Difference between revisions of "BioBoard/Documentation/Temperature"

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=Introduction to temperature=
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=Building a thermometer=
 
 
 
==Digital thermometer==
 
 
 
===What you need===
 
 
 
===How to build it===
 
 
 
===Things to keep in mind===
 
 
 
==Thermistor==
 
A thermistor is a type of resistor which has a very well known dependence of the resistance on temperature, and the change is quite steep so that we can resolve small differences in temperature. We are using them in place of thermometers, and they are sometimes referred to a "resistance thermometers" - they are inexpensive, easy to find, and are '''very''' easy to interface to the Arduino.  They are specified mainly by their room temperature (25 C) resistance and a common value is 10 kOhms.  If many models are available, like from a major electronics supply house, you can also specify the tolerance and you can choose from different shapes and sizes (the size of a match head is good for starters).  As well, there are two general types of thermistors - ones that increase in resistance with increasing temperature (PTC) and those that decrease in temperature with increasing temperature (NTC).
 
===What you need===
 
Besides your thermistor, all you need is a standard resistor with a value that is the same as the room temperature resistance of your thermistor.  You'll be using the standard one to build a "resistive divider" so that you can use the 5 VDC output of the Arduino and have good resolution over the full temperature range of the thermistor (usually something like -40 C to +125 C, perfect for biological experiments).  For our examples we'll be using a 10 kOhm NTC thermistor (Sparkfun and Hacktronics carry these) with a 10 kOhm resistor for the bridge.
 
===How to build it===
 
On a breadboard build your simple resistive divider circuit, which looks like this:
 
 
 
 
 
 
 
Since your temperature probe will be exposed to moisture or liquid water, it is best to encase it in a waterproof sheath - a good way to do it might be to place it in a plastic tube and seal both the thermistor's active portion and the wires coming out the far end with silicone aquarium sealant.  Leave the tip of the thermistor exposed, so that you will have a good response time.
 
===Things to keep in mind===
 
R1 is the thermistor in the circuit, so your standard resistor (R2) is the one tied to the Arduino ground.
 
=Interfacing and measuring=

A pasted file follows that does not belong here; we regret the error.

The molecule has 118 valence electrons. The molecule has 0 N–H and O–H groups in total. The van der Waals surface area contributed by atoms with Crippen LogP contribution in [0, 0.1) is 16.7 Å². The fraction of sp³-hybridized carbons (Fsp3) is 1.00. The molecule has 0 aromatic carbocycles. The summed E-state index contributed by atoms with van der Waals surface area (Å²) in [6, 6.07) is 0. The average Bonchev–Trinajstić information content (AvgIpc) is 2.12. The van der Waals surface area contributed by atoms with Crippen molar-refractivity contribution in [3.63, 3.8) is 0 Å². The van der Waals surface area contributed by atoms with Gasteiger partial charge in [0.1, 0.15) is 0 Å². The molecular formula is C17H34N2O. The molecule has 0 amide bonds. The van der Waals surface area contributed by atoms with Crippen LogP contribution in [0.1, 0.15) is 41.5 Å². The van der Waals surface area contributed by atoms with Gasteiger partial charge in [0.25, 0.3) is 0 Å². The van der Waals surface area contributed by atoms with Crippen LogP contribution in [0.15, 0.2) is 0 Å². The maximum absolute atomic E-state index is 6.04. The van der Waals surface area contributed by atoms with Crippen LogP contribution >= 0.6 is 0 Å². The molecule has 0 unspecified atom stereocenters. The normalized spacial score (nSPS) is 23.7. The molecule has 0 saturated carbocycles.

Remember that the Arduino has a digital output with 10 bit (1024) resolution so for the special case where R1 is the same as R2 (that's our situation at room temperature) the voltage will be half of the Arduino's 5 VDC, so we can expect the digital output to be 1024/2 or 512.  The code looks like this:
 
 
 
double Thermistor(int RawADC) {
 
double Temp;
 
float resistance = (10240000/RawADC) - 10000;    //calculate from voltage divider, for 10k resistor
 
Temp = log(resistance/10000);
 
// calculate the temperature, in K, using 4 thermistor model/material specific parameters A, B, C, D
 
// here we use the values for the Sparkfun/Hacktronics version of the Vishay 10k NTC thermistor (from datasheet)
 
Temp = 1 / (0.003354016 + 0.0002569850 * Temp + 0.000002620131 * Temp * Temp + 0.00000006383091 * Temp * Temp * Temp);
 
Temp = Temp - 273.15;            // Convert Kelvin to Celsius
 
// Temp = (Temp * 9.0)/ 5.0 + 32.0; // Convert Celsius to Fahrenheit
 
return Temp;
 
}
 
 
 
and the math part is the Steinhart-Hart equation, which is the relationship between the resistance and the temperature for a thermistor with certain materials properties.  On the manufacturer's datasheet for your specific resistor you will find a list of 4 constants - usually A, B, C, and D - that go with it.  The equation is:
 
1/T= A + B*ln(R/Rt) + C*ln(R/Rt)2 + D*ln(R/Rt)3
 
 
 
=Calibrating a home-built thermometer=
 
Most of us only have two easily accessible well known temperatures that we can produce - the melting point of ice (0 C) and the boiling point of water (100 C) - and these are good places to start. It can also be helpful to use another temperature reference measurement technique which has already been calibrated, such as a commercial digital thermometer or thermocouple (plus a reader for it)If we need to investigate the calibration over a narrower range we can play tricks like add ice to hot water and watch the temperature on both our Arduino output and our reference thermometer slowly drift down together - to see how your DIY measurements compare with the calibrated ones.
 
=Making it cooler=
 
 
 
=Geeking out=
 
 
 
=Links=
 

Latest revision as of 15:19, 30 September 2016

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